The cylindrical bore (as opposed to a conical bore) and the reed closing the end of the resonating tube mean that the crumhorn overblows a twelfth rather than an octave, giving the instrument a fingering system similar to the lower register of the clarinet. However, the lack of direct control of the reed of a windcapped instrument renders these higher notes extremely difficult to access. Thus the normal range is limited to the simple fundamental sounds produced by successive opening of the holes giving a range of an octave and one note. Many larger surviving instruments have auxiliary holes that extend the range downwards to just over an octave. On modern reconstructions additional keys are provided to extend the range upwards by one to three notes. And there is some evidence to suggest that crumhorns were sometimes played without the windcap, possibly to facilitate the production of higher notes.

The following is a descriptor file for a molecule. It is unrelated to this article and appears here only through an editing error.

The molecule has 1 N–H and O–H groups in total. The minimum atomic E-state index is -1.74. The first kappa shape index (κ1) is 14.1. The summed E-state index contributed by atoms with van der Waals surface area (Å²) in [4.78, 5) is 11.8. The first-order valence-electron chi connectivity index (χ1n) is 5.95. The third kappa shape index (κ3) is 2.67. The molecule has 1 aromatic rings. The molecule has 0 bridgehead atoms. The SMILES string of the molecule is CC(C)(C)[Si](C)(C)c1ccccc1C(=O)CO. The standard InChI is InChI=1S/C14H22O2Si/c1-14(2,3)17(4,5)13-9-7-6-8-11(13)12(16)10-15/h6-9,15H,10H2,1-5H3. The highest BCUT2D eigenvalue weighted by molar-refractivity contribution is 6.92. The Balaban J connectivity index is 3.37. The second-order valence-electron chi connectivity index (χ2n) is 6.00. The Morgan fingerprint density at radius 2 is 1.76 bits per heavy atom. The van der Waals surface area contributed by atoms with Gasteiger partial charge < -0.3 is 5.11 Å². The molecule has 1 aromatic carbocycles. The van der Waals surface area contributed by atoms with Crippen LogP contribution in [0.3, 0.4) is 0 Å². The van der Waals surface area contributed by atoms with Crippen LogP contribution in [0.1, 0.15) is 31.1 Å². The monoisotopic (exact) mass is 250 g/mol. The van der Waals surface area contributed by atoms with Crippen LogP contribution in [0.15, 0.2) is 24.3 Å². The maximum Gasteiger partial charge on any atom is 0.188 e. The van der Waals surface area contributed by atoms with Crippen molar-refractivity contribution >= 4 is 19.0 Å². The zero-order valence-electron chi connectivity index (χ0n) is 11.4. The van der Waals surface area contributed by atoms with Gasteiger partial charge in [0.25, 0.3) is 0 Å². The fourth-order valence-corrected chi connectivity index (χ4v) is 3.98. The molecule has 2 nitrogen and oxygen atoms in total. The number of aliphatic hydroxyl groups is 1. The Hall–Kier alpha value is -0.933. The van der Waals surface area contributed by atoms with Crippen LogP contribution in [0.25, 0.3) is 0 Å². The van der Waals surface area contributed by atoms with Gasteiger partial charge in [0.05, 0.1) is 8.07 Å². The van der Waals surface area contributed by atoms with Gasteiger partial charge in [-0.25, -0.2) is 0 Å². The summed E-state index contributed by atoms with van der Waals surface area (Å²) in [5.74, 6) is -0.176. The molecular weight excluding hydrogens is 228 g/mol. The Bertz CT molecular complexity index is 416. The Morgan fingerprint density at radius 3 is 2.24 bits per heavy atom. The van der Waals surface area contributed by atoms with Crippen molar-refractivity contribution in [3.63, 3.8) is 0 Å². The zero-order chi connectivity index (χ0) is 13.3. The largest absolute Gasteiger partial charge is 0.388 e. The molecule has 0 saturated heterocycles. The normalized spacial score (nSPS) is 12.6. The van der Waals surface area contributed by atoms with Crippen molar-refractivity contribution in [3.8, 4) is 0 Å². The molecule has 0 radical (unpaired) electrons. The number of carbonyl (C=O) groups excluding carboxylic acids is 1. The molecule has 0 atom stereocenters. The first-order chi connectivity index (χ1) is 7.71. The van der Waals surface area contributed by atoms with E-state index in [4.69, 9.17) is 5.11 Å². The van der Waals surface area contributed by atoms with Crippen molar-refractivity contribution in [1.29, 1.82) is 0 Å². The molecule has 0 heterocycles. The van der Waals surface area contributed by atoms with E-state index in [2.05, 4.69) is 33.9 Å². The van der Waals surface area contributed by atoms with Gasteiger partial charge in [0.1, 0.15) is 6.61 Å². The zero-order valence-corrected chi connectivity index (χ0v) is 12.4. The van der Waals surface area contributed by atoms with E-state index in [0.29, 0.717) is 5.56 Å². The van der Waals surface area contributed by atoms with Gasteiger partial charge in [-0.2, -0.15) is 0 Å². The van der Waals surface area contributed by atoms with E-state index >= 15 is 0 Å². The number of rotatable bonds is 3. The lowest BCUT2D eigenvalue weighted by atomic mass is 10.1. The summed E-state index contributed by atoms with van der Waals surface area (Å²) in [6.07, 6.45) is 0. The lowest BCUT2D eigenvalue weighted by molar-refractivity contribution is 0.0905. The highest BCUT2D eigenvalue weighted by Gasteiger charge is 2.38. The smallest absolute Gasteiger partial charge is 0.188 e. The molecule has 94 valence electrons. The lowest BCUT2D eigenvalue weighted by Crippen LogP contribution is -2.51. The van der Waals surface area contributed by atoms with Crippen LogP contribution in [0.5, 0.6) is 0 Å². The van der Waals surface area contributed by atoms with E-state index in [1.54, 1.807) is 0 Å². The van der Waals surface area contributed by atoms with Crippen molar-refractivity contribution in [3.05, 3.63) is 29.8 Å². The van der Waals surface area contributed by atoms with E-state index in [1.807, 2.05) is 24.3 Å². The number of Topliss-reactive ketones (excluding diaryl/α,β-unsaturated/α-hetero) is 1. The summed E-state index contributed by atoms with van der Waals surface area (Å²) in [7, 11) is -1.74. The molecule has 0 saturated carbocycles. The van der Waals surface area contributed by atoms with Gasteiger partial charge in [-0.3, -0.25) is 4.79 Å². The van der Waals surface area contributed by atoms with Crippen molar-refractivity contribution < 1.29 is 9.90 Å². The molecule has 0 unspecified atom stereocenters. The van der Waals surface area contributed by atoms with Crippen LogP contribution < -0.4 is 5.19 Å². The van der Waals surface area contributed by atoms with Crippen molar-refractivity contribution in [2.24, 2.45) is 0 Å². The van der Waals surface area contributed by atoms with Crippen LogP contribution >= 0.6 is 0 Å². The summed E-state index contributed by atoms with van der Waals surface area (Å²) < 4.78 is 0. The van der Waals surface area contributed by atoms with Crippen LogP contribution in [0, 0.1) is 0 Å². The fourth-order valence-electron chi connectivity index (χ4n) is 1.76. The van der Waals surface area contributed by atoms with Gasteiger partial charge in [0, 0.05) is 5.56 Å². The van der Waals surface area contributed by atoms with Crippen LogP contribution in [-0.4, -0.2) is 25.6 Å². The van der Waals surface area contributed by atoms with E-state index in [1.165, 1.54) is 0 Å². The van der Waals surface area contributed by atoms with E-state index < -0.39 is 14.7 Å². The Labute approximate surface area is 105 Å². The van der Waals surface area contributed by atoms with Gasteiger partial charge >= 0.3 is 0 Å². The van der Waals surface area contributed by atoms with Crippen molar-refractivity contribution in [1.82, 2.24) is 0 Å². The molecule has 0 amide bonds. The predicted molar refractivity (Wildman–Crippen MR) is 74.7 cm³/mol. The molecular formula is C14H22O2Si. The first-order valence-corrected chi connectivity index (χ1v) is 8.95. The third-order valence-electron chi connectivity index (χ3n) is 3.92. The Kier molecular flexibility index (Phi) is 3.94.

Click image for 140kb wav of Crumhorn trio 
or here for the entire Chichilichi cucurucu in mp3 format

L'innamorato in mp3 format 
(soprano with soprano recorder and lute 
with alto and great bass crumhorn)

krumhorn fingerings Crumhorns have a characteristically sharp attack which is very effective in an ensemble. Depending on how their reeds are voiced, they range in tone from a gentle, somewhat nasal humming of a bumble-bee to a rich, resonant buzzing.

The crumhorn was turned out of a length of wood, which was then bored out, filled with sand, plugged, and the lower end steamed (to soften it) and finally bent into a half circle. The curve is decorative only, having nothing to do with the sound. The curved bell section of many surviving instrument is hollowed out to form a more or less conical foot, which has the effect of raising the volume.